Before becoming a Charge de Recherche 1 (Research scientist class 1) at IJPB I was a Project Leader in the MPIPZ, a Postdoctoral fellow in Julin Maloof's lab at University of California Davis, and a PhD student in JM Martinez-Zapater's lab at the CNB (National Center for Biotechnology) in Madrid, Spain.
Although I received my PhD in genetics and molecular biology, I spend most of my time with bioinformatics. The reason has to do with my career history.
For my PhD I carried out a QTL analysis of flowering time in tomato (Jiménez-Gómez et al. 2007). During this time I became interested in the identification of genes responsible for phenotypic diversity in nature. At the same time I realized how difficult it is to identify those genes in non model species.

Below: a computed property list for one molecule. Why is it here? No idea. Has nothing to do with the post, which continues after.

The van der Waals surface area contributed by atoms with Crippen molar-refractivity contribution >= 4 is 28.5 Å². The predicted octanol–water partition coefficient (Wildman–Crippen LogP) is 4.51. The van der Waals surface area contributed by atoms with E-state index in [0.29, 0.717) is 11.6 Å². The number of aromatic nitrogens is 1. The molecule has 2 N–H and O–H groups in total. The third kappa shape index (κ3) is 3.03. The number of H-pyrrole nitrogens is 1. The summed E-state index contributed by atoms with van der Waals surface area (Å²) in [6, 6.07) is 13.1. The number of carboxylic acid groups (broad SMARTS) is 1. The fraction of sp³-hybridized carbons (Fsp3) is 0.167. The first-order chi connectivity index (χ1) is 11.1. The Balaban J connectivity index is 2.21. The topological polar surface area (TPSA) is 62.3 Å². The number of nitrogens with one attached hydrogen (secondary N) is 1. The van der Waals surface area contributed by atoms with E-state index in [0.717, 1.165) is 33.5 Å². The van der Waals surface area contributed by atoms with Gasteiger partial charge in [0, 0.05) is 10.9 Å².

I moved on to work in the model species Arabidopsis thaliana, focusing on making use of genomic information to identify 'natural variation' genes (Jiménez-Gómez et al. 2010, Kerwin et al. 2011, Jiménez-Gómez et al. 2011). It is clear now that integration of genome-wide datasets through bioinformatics are the key to understand how selection is shaping the evolution of organisms.
In the last few years I have been using high throughput sequencing as a tool to identify the molecular mechanisms involved in natural variation both in Arabidopsis and tomato.
An excellent example of our work can be found in this publication
You can read more about the lab's research here.
You can find a list of my publications here.